Weekly reading 25th June 2022

What I wrote last week

Books on Payments

Supreme Court overturned Roe v Wade and took away abortion rights

Business

Inside the Reinvention of Albertsons Cos. The over-arching theme of Albertsons’ plan moving forward is to use technology and data to make decisions so that efficiency can improve and so does customer engagement. Grocery is a hard business. Margin is low and competition is fierce. Albertsons said their goal was to have shoppers complete grocery shopping at their stores without visiting rivals’ footprint while offering local assortments. It means that the selection has to be broad, but the stores at the same time cannot expand in size forever. They also need to keep a close eye on costs and margin as well. That would require a lot of data analytics, coordination in the case of omni-channel shopping and great execution.

($) Retailers’ Inventories Pile Up as Lead Times Grow. On top of the ever-changing consumer behavior and sky-high inflation, retailers now have to deal with long lead times in production which make it even more difficult to match demand with supply while keeping costs in check. Hold a lot of the wrong inventory to avoid supply chain and production issues, and you will be punished like Walmart or Target. Be nimble with inventory and you don’t have well-stocked shelves to woo customers. Hard times ahead.

Consumer watchdog eyes crackdown on credit card late fees as inflation threatens to increase them. If CFPB introduces regulations on late fees, it will affect how issuers generate revenue from credit cards. Late fee is a significant source of revenue by itself, but it also encourages consumers to pay off balance to avoid further penalty. If late fees are further capped or even outright banned, such an incentive will go away and consumers may carry more balance. It will increase risks and reduce revenue for issuers. It’ll be interesting to see how this develops.

($) Canada to Compel YouTube, TikTok and Streamers to Boost Domestic Content. I am generally supportive of having the right kind of regulations in place to help businesses. Hence, I would be in favor of the Canadian government giving these streamers incentives to promote Canadian creators’ work. I am not; however, ok with a government mandating a preference of local content.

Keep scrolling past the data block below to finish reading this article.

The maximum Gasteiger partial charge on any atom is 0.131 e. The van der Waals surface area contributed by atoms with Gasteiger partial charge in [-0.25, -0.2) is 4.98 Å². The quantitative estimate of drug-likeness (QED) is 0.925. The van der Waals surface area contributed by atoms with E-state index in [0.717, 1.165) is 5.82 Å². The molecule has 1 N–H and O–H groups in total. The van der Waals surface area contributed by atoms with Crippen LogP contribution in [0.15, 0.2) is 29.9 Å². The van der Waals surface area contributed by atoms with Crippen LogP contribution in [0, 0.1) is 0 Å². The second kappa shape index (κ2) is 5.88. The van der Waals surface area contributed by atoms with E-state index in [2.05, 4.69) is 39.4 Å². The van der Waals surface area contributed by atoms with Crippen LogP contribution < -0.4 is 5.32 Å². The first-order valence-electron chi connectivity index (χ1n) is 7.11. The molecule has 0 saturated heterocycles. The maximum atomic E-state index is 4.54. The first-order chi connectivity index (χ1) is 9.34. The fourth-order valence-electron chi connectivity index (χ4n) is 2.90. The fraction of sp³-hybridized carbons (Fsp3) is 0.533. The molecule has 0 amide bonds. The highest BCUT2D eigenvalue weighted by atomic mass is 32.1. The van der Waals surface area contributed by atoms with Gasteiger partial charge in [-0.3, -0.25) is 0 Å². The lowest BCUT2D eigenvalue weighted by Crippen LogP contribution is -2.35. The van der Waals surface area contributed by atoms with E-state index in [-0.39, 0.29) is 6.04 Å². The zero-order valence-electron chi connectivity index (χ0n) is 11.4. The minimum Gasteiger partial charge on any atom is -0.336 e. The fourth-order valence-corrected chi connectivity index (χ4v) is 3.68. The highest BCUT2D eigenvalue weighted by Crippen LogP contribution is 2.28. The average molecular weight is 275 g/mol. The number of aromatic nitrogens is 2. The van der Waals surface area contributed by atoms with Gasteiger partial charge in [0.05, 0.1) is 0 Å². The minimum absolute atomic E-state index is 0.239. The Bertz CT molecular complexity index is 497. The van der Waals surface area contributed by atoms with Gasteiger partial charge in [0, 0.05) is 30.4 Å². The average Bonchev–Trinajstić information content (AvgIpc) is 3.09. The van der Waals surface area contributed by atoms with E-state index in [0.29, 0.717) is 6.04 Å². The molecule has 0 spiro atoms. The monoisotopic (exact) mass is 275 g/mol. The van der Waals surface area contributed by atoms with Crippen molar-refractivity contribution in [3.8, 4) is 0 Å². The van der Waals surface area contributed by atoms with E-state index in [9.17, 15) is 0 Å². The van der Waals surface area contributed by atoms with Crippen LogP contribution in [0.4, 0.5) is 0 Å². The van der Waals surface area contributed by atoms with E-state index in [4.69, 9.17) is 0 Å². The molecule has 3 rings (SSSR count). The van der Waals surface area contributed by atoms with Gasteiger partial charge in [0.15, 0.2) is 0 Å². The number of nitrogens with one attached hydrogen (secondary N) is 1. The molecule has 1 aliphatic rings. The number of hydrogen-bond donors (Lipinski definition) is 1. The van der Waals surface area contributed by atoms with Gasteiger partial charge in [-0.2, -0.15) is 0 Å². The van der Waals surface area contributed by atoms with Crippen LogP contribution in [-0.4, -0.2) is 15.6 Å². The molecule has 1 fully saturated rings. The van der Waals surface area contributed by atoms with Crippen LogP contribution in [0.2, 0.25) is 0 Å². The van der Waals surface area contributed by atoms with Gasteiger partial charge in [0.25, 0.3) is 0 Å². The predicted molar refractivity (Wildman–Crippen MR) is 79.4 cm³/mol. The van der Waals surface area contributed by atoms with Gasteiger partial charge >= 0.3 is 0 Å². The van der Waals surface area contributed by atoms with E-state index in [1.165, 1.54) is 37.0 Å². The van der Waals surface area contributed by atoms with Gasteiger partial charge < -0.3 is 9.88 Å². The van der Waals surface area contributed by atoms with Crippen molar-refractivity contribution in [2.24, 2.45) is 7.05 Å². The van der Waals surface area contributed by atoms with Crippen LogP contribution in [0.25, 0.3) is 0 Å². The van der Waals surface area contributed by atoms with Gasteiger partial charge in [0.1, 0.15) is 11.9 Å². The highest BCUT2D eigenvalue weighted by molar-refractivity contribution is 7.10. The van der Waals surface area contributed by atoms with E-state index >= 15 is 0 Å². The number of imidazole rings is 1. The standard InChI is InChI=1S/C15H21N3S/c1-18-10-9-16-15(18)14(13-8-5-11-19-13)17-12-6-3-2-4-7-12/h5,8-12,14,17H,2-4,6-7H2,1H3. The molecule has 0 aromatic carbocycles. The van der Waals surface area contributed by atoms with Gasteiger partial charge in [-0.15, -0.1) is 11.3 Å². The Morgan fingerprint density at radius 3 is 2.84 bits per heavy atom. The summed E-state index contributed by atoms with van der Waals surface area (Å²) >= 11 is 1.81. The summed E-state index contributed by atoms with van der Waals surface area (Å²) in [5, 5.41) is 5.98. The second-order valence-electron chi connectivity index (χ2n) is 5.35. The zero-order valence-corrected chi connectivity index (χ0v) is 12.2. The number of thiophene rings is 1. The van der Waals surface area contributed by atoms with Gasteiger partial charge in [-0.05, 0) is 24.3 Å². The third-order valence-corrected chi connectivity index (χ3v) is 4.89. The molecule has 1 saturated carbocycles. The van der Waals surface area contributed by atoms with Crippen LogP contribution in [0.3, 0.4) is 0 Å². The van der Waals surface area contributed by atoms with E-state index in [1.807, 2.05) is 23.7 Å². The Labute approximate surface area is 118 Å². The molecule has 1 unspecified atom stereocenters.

($) GM and Ford, Driving to Beat Tesla, Turn on Each Other. An interesting read on how two iconic American car manufacturers are going at each other for market shares in the EV area.

($) How Singapore Got Its Manufacturing Mojo Back. “In courting factories like this, Singapore has become a rare wealthy country to reverse its manufacturing downturn. The city-state had faced industrial decline, with World Bank figures showing manufacturing falling to 18% of gross domestic product in 2013, from 27% in 2005. Then manufacturing made a comeback in Singapore, rising to 21% of GDP in 2020, according to the World Bank’s latest figures. Singapore has aggressively wooed highly automated factories with tax breaks, research partnerships, subsidized worker training and grants to local manufacturers to upgrade operations to better support multinational companies, among other enticements. There’s a caveat: Singapore’s success has come by automating away many jobs. It has more factory robots per employee than any country other than South Korea. Business executives say Singapore has succeeded because it has a welcoming, low-tax government and a strong base of English-speaking science, engineering and mathematics graduates and manufacturing managers. Relatively loose immigration laws make it easy to hire foreign engineers.  Executives also say they trust intellectual-property protection laws in Singapore, unlike in places like China where they sometimes worry their partners will copy their products.”

Source: Twitter

Other stuff I find interesting

Japan to subsidize TSMC’s Kumamoto plant by up to $3.5bn. Semiconductor companies get handsome subsidies from governments from all over the world. Japan will give TSMC $3.5 billion while Europe hands Intel billions of euros to build a plant there. That goes to show how countries value the strategic importance of semiconductor going forward

Why America Will Lose Semiconductors. A good run-down of problems that America faces in semiconductor. It’s a nice complementary read to the previous link

Friendly fungi help forests fight climate change. “A 2016 study led by researchers from Imperial College London revealed that one particular type – ectomycorrhizal fungi – enables certain trees to absorb CO2 faster (and therefore grow faster) than others. This is known as the “CO2 fertilisation effect”. These fungi live in the root system of a host tree. In a symbiotic relationship, fungi help the tree to absorb more water, carbon and other nutrients. In exchange, the tree provides food for the fungi by photosynthesising. Ectomycorrhizal fungi have also been found to slow down the process of rotting; decomposition breaks down all that locked-away carbon and releases it into the atmosphere. So the fungi, in effect, have two methods of fighting global warming.”